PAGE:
Sid then suggested we do some ‘Wadi-bashing’ which sounded exciting and so off we headed for the mountainous region towards the north of the Protectorate. Some of the peaks here rise more than 7,000 ft. a fact that I found surprising. My driver clearly knew the region like the back of his hand and we hugged the sandy valley floors, flying at around 500 knots, the steeply sloping escarpments rising high above on either side. The roar of the Avon must have echoed long after we had gone. I had been quietly hoping for a more sedate ride so as to take photographs and on enquiring as to why we were flying so fast, exciting as it was, Sid calmly elucidated that it was to avoid being shot at. A plausible riposte and I settled back to watch in awe as we weaved in and out of the high-sided wadis. One startling sight that sticks in my mind comprised a narrow, u-shaped rock formation jutting out from the walled sides as it appeared through the windscreen, narrowing the gap through which we had to fly. Once through, the valley floor dropped away a thousand feet or more. Down we went to continue our thrilling high-speed ride through the mountains. Suddenly, we were out in the open, flying low and fast over a flat landscape endowed with a generous covering of green vegetation, as we headed south and home to Khormaksar. On nearing Khormaksar I asked Sid if we could climb up and fly ‘round the volcano’ in order to take some shots of Aden and Shamsan and he kindly obliged. And so, after one of the most exhilarating experiences of my life, we touched down and I flopped forward in my harness as the brake parachute deployed and the wheel brakes were applied. Thank you Sid!

Ray gives XL613 a friendly pat on the nose before strapping in for his exhilarating buzz around the Aden Protectorate, 14-02-64 (author)

Ray's mount, XL613-Z, seen at Bahrain in 1963 (author)

The Hunter pan viewed from the T.7's cockpit on take-off (author)

Flying low by a small village located along the north east coast soon after taking off from Khormaksar (author)

A little further up the coast was this customs post. With no roads in the area, vehicular traffic made use of the beach (author)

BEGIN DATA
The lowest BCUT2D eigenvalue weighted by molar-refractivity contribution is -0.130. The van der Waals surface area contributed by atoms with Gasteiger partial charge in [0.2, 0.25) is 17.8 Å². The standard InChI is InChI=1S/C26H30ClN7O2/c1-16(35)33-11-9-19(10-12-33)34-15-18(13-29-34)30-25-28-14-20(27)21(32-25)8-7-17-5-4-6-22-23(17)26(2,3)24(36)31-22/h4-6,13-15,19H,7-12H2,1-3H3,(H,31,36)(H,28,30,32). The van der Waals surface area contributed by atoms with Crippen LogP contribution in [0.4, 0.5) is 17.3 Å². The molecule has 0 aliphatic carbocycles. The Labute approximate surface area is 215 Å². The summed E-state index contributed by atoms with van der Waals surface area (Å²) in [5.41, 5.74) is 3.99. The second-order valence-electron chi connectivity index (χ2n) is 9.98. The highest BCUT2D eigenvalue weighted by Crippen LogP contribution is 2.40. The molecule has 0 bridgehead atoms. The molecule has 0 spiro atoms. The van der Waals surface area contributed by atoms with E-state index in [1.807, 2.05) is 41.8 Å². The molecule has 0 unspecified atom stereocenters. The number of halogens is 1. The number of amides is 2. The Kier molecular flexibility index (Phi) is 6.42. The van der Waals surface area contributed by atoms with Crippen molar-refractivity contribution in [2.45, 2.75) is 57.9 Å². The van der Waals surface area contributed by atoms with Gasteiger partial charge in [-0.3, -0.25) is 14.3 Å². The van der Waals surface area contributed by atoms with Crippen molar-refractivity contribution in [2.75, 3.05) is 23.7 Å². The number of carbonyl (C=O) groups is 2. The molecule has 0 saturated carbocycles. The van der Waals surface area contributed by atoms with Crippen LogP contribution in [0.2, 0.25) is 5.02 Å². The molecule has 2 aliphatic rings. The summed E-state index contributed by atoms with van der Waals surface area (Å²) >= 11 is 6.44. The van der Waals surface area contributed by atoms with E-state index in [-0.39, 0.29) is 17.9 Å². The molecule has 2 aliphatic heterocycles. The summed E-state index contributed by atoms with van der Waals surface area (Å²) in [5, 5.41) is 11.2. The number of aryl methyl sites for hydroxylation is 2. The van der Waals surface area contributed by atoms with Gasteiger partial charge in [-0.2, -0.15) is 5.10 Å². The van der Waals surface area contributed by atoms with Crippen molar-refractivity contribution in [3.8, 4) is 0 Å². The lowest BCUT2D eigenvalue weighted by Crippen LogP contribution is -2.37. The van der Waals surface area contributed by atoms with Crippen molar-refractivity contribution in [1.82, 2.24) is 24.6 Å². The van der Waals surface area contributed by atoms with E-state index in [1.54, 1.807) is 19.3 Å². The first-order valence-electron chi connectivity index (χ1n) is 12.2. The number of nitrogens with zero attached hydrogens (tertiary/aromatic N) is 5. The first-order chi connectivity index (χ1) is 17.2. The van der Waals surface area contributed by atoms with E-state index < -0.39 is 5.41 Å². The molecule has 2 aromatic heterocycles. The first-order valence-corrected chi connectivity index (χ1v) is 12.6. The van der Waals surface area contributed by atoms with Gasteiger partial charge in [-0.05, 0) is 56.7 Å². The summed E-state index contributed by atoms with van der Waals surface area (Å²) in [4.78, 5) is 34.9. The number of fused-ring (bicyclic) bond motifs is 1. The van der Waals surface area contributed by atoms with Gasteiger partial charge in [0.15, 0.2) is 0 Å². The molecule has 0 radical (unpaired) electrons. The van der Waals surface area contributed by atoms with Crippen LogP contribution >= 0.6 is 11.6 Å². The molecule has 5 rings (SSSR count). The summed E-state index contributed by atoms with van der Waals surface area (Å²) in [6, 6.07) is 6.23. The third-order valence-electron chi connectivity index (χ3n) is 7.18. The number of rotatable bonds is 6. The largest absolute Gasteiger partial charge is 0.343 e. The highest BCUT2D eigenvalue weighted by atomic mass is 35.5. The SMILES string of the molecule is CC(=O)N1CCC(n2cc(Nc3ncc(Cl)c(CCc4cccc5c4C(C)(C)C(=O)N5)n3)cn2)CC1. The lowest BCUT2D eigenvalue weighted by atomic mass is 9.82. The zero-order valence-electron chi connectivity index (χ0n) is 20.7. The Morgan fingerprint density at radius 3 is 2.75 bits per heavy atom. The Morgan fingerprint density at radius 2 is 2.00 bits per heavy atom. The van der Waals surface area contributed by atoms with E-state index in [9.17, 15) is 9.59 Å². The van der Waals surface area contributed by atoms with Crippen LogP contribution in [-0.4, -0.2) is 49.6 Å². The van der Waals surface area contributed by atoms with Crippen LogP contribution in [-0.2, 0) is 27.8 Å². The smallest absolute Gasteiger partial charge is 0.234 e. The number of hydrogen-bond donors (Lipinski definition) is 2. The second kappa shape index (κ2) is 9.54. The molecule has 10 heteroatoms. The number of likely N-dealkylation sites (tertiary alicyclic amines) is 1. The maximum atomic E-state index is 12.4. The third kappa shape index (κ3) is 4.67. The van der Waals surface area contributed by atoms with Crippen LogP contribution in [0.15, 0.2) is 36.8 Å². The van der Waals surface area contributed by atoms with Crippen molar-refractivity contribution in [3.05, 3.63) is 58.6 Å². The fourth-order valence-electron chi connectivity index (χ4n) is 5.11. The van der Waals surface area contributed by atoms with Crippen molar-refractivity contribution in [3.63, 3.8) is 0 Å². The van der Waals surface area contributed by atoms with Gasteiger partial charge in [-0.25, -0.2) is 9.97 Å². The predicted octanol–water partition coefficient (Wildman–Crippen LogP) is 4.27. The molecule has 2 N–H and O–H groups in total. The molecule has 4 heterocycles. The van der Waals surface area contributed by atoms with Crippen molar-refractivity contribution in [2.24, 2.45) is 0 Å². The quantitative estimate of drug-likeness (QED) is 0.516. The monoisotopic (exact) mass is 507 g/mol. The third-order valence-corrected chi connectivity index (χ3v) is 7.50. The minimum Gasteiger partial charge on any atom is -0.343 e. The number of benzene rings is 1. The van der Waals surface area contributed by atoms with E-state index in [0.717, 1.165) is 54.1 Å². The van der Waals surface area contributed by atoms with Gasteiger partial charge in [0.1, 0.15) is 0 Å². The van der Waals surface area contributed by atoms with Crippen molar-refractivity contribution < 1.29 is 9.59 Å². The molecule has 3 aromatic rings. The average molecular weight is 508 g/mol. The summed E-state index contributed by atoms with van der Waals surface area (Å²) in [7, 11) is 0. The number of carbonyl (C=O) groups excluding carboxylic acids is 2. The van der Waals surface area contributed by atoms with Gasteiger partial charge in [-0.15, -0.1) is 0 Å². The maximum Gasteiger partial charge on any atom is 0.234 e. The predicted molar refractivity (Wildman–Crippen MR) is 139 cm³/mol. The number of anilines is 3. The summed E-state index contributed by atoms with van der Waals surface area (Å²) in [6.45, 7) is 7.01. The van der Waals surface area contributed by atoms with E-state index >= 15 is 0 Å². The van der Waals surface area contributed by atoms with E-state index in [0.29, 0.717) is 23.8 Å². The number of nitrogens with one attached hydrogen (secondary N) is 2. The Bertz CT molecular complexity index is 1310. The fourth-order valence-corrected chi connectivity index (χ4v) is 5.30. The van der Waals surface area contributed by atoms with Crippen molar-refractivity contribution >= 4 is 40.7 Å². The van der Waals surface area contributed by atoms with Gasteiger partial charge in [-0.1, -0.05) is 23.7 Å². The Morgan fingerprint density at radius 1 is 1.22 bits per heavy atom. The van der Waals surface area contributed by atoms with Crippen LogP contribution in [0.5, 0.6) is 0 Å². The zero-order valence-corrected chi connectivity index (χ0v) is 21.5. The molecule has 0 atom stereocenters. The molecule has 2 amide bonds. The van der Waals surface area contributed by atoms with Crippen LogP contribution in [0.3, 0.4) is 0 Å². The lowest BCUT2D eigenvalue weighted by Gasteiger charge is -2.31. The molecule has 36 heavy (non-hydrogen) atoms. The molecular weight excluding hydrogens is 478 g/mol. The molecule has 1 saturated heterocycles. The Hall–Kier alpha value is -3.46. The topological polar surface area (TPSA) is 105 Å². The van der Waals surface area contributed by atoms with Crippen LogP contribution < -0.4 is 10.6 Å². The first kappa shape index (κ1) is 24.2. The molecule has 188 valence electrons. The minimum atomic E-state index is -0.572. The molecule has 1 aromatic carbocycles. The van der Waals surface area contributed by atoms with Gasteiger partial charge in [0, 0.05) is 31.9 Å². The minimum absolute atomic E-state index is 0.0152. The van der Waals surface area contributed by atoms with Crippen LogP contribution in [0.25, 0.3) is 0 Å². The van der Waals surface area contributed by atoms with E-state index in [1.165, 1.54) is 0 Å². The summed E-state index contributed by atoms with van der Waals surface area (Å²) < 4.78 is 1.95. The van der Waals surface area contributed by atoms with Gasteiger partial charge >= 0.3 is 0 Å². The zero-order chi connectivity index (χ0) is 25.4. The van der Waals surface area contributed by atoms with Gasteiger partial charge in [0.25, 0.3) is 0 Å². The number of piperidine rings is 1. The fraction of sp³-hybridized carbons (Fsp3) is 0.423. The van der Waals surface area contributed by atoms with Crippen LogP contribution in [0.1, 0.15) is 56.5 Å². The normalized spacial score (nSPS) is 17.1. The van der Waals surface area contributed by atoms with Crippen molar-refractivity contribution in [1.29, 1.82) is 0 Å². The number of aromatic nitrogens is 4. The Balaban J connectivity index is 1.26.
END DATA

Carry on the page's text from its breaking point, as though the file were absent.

A small pickup truck can just be seen about to enter the post from the beach

Climbing up for the aerobatic session (author)

Heading inland now, over the low hills leading to the high mountains in the distance (author)

Zipping across the flat and fertile plains from the mountains back towards Khormaksar (author)

Of interest is the little fort in the bottom right corner

Birds-eye view of RAF Khormaksar (author)

Flying round the 'island' with the town of Crater and Shamsan mountain in the background (author)

Looking down on the Maalla district with the Crescent shopping area top left (author)

The view on circling the volcanic mound that makes up the Penninsular and onto the Khormaksar approach (author)

Aden Harbour, Maalla and Shamsan on the approach to Khormaksar runway (author)

The main Khormaksar runway lies dead ahead as XL613 cruises gently down the glidepath (author)

The attack on Fort Harib - my small part

Shortly before the end of my tour, Yemeni Migs flew a number of raids across the border and in one of them, a frontier guard post and a village near Beihan were attacked with rockets and bombs by an armed helicopter and two Migs. Immediate retaliation was ordered and at 03:30 on the morning of the 28 March 1964, we were rudely awoken by the dulcet tones of the duty Sergeant, ordering us to report to Squadron HQ immediately: no shaving, no washing, just get dressed and board the transport waiting outside. Fortunately, the rare sobriety of the previous evening meant that hangovers were few and apart from lack of sleep, most of us had clear heads. As we were driven away, the realisation soon dawned in that we had never been called out in the middle of the night before, so something special was happening.